Trace your Missouri ancestors with the advice and resources in our State Research Guide!
You’ll love this if…
- You’re getting started tracing your ancestors in Missouri
- You want new ideas and resources to get past a Missouri brick wall
- Your genealogy search is focused mainly on Missouri —you don’t need the full State Research Guides collection
Trace your Missouri ancestors with the advice and resources in our State Research Guide! This four-page download includes:
- a how-to article detailing Missouri’s history and records, with helpful advice on tracking your family there
- the best websites, books and other resources for Missouri research, handpicked by our editors and experts
- listings of key libraries, archives and organizations that hold the records you need
- timeline of key events in the state’s history
- full-color map to put your research in geographical context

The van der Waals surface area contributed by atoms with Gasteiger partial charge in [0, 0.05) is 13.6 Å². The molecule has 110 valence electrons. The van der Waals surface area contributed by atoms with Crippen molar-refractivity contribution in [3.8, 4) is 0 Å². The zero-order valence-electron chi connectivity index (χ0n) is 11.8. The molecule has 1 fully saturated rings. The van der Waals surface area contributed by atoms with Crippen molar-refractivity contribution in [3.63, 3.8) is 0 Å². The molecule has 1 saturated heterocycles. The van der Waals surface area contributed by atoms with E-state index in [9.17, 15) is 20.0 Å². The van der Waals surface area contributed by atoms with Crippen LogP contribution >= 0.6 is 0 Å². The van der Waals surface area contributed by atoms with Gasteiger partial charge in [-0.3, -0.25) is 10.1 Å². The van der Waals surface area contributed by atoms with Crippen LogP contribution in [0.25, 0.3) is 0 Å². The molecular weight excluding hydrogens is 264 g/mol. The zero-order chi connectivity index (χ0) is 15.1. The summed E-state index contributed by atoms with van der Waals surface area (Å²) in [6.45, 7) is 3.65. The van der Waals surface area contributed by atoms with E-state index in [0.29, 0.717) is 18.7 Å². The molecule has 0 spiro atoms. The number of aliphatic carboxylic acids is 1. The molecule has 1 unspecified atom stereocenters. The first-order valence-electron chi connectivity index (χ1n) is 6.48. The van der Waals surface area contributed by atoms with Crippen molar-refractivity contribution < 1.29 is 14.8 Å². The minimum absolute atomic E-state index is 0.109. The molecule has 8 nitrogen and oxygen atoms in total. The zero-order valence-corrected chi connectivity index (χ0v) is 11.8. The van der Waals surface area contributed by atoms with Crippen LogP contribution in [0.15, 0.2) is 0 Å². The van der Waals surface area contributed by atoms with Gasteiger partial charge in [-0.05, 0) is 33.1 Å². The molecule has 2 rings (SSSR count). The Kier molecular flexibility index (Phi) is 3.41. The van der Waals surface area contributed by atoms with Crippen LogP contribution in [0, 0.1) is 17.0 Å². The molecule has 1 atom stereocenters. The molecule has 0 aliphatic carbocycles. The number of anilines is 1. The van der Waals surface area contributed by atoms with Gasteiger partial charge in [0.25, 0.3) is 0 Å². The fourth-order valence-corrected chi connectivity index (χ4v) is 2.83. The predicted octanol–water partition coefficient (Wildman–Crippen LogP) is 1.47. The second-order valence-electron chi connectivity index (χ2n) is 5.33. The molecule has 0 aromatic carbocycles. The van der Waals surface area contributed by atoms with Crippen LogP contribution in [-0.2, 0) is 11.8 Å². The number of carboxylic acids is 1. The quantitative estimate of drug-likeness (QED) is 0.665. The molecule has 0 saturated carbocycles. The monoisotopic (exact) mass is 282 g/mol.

Here’s a sampling of the helpful tips you’ll get in the Missouri guide:
- By 1860, half the population of Jefferson City was German; 10 years later, those of German birth or parentage made up more than 20 percent of the “Missouri Rhineland”— Franklin, Warren, Osage, St. Charles and St. Louis counties.
- Of Missouri’s state censuses, taken regularly in the 1800s, an 1876 head-of-household enumeration is the most complete. It’s on microfilm at the state archives, state historical society and FHL, and searchable on subscription site Ancestry.com.
- Find more clues to Missourians’ military service in the state archives’ Soldiers Database: War of 1812-WorldWar I. This is a compilation of 576,000 people who fought in 12 wars—including such obscure conflicts as the Mormon War of 1838 and the Iowa (Honey) War of 1839—from territorial times through World War I.
Plus, each guide contains active web links for one-click access to every recommended online resource. You can view this PDF on your computer and print pages for reference.